I will leave the regular expression to find them as an exercise to the
reader.
^.*(.)\1(.)\2(.)\3.*$

That's it. I felt compelled to try a Dutch word list for some richer
piicckkings.

aaneennaai
aaneennaaide
aaneennaaiden
aaneennaaien
aaneennaait
aannaai
aannaaide
aannaaiden
aannaaien
aannaaiend
aannaait
aanneem
aanneembaar
aanneembare
aanneemsom
aanneemsommen
aanneemster
aanneemsters
aanneemt
actievoorraad
beheerraad
bevoorraad
bevoorraadde
bevoorraadden
bevoorraadt
borduurraam
buffervoorraad
dooddeel
dooddeelde
dooddeelden
dooddeelt
doorreed
doorrook
doorrookt
doorrookte
doorrookten
doorrookter
doorrooktst
dwaalleer
eerroof
figuurraadsel
figuurraadsels
goederenvoorraad
goudvoorraad
hamstervoorraad
hooggaand
hooggaande
hooggaander
hooggaandere
hooggaandst
hooggaandste
ijzervoorraad
kasvoorraad
koollaag
leeggooi
leeggooide
leeggooiden
leeggooien
leeggooit
leeggoot
maalloon
materiaalleer
mondvoorraad
muntvoorraad
nooddoop
noodvoorraad
overreedde
overreedden
plaaggeest
plaaggeesten
reservevoorraad
restantvoorraad
spreekkoor
spreekuurrooster
steekkaart
steekkaarten
steenkoollaag
straattaal
stuurreep
tamboereerraam
teellaag
toneellaars
toneellaarzen
uiteenneem
uiteenneembaar
uiteenneembare
uiteenneemt
uurrooster
uurroosters
verraadde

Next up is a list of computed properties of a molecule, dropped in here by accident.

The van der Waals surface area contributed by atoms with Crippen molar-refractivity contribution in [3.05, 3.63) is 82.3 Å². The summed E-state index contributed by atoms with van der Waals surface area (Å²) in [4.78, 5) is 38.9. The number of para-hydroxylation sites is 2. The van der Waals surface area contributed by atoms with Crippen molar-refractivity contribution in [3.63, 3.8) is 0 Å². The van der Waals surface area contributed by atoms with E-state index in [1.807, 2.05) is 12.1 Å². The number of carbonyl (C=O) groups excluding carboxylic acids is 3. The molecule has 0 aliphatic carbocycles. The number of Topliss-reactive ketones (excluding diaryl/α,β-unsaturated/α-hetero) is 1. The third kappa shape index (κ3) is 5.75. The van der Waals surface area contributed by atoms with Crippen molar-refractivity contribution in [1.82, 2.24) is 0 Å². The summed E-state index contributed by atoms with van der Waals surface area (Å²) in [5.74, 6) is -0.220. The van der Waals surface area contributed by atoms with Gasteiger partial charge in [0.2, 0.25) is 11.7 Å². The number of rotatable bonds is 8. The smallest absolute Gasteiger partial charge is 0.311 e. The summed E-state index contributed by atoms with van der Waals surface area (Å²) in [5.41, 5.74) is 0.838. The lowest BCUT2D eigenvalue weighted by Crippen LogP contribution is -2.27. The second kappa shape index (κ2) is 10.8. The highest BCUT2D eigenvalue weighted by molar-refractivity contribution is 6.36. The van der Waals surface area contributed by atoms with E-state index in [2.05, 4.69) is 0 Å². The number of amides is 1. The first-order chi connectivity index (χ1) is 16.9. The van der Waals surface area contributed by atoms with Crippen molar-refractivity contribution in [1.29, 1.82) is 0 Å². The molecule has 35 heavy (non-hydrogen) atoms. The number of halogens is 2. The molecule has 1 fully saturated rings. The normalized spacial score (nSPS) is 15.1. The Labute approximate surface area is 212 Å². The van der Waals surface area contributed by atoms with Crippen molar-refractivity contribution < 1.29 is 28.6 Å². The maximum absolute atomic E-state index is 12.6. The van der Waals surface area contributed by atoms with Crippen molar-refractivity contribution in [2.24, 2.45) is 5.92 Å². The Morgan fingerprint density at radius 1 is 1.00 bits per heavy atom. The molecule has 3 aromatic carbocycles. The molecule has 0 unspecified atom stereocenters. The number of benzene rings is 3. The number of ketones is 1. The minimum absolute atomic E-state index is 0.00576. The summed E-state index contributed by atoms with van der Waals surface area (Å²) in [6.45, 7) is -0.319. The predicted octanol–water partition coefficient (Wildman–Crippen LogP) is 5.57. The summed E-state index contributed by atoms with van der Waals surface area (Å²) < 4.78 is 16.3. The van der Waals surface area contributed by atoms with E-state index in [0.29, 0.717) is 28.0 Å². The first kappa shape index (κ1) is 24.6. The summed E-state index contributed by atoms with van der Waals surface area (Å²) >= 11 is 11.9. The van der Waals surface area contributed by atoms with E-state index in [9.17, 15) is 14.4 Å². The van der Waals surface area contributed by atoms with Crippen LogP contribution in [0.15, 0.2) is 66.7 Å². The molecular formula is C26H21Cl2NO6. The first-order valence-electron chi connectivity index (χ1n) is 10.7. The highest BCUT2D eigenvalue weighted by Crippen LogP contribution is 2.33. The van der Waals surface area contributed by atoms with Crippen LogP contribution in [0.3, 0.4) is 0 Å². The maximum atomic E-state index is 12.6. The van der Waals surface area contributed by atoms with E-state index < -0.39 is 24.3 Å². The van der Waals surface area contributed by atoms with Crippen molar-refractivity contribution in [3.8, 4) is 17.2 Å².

verraadden
vertaalloon
voedselvoorraad
voorraad
voorraadadministratie
voorraadaftrek
voorraadbeheer
voorraadbeheersing
voorraadbestand
voorraadbewaking
voorraadboek
voorraadboeken
voorraadcontrole
voorraadgegevens
voorraadhoeveelheden
voorraadhoudende
voorraadhuis
voorraadhuizen
voorraadje
voorraadkaart
voorraadkaarten
voorraadkamer
voorraadkamers
voorraadkast
voorraadkosten
voorraadniveau
voorraadpeil
voorraadrekening
voorraadschuren
voorraadschuur
voorraadtank
voorraadtanks
voorraadvat
voorraadvorming
voorraam
voorreed
vuurrood
vuurroodst
weekkaart
weekkaarten
winkelvoorraad
wintervoorraad
woordvoorraad
woordvoorraaden
zoolleer

Geez! And they say English is a hard language to learn! :-)
Imagine the difficulty of participating in a Dutch spelling
beebeebeebeebee.
--
Blinky
Killing all posts from Google Groups
The Usenet Improvement Project: http://improve-usenet.org
Blinky: http://blinkynet.net

Mar 4 '08 #33

P: n/a
In article <ja******************************@comcast.com>,
Ed Mullen <ed@edmullen.netwrote:
Not sure why the decision was made on
collapsing spaces was made. Not sure it makes any sense to me at all.
It makes life easier, surely. Would you want to be watching your